In a bit of confusing news, Tesla has now opened up its Full Self Driving Beta. Any Tesla driver with a high driving score can access the FSD mode, a driver-assistance mode that takes over driving tasks such as lane changes, navigating highways, and rolling in or out of a parking spot. FSD even enables vehicles to drive at a slow speed with no one behind the wheel. We're all for innovation, but Tesla's rollout comes as the United States National Highway Traffic Safety Administration investigates the company. The early access beta version hasn't even been fully debugged yet, potentially leading to even more collisions. Despite this, enthusiasts are already testing it out on busy Toronto streets.
In what some are comparing to a reality television show, Ontario's wild west of tow truck regulations is again in the spotlight. Rife with murder, arson, gangs, and threats, members of the tow truck industry are fighting for business on the side of the highway. New rules have come into effect (again) to try and curb the violence, requiring operators to register annually for licensing and comply with limits to minimize preferential treatment.
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Insurance demystifiedTechnology has a trend of disrupting antiquated industries — and insurance is no exception. With more parts of everyday life moving online, it’s only natural that insurance does, too. People can buy insurance like they buy groceries; hop online, a few clicks, and boom. You’re done. Buying direct isn’t a completely new concept, but change can be scary. Fortunately, it doesn’t have to be.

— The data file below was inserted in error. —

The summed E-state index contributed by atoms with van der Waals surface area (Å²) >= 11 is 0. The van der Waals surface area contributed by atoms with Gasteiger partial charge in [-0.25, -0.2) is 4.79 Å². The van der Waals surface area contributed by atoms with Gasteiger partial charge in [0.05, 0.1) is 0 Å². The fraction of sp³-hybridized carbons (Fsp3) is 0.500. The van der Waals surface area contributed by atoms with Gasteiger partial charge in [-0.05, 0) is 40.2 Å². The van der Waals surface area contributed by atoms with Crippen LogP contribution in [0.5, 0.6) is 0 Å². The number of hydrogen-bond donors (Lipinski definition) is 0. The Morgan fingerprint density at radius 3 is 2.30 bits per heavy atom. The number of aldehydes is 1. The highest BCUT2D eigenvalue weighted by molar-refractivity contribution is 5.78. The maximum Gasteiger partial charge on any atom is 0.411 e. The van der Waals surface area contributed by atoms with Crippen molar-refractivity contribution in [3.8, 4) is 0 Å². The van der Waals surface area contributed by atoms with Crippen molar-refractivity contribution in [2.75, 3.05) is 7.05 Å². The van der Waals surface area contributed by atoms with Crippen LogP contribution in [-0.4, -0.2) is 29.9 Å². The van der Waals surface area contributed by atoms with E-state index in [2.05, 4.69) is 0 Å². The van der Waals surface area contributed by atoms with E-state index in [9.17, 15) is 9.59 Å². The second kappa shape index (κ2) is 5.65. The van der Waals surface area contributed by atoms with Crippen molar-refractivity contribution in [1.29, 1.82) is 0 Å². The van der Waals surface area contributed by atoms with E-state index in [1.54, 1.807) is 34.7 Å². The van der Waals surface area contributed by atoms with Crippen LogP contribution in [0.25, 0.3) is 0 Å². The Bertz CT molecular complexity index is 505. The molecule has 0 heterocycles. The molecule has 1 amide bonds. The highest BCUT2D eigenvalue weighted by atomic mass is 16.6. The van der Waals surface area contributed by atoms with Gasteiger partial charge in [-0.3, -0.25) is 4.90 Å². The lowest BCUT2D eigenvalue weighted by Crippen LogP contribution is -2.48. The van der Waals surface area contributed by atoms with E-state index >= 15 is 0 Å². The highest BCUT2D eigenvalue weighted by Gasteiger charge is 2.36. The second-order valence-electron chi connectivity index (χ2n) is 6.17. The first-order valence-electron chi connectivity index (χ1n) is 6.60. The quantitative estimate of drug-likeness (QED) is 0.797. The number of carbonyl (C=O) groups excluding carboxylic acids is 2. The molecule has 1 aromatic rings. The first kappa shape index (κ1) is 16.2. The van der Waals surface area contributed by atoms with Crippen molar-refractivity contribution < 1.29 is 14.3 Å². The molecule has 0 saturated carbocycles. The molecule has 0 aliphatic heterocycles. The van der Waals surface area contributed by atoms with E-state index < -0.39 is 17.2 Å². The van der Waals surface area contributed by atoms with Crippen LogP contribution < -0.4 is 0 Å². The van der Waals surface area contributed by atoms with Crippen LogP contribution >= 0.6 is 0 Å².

Digital insurance providers like Onlia make it easy to get covered in a matter of minutes. With clearly worded policies and a customer service team there to help when you need it, there’s not much you’re sacrificing when you opt to self serve.
Using financial comparison platforms to find is one way more Canadians are taking their finances into their own hands. By learning about coverages and what they need to be protected for, people can do their own research to find plans and options that best suit their lifestyle. Moreover, the choices are boundless — you can compare prices across as many competitors as you’d like before making a choice, rather than being presented with the best from just a small sample size.
Personal finance guru Lesley-Anne Scorgie talks more about the perks of buying direct and the digitization of insurance on the Safe + Sound Magazine.
Transportation failsCamouflage probably won't help you if you're opting to race your Mustang down a highway at 187 km/h. The Ontario Provincial Police picked up the optimistic driver after racing another vehicle down Highway 10 near Caledon. One driver fled the scene, and we are really hoping it was the one from the camo Mustang. Now you see them; now you don't… because their licences were suspended and the cars impounded.
Toronto's drivers have a lot to look out for: cyclists, buses, streetcars, pedestrians... And haircuts? In a hyped-up stunt that could only be for TikTok, an 18-year-old Toronto barber gave a haircut in the middle of the Yonge and Dundas intersection. Drivers were understandably annoyed, and the police were called. But the barber kept cutting his client's hair, all to the tune of Drake's newest album, Certified Lover Boy. This brings a whole new meaning to "cutting a corner."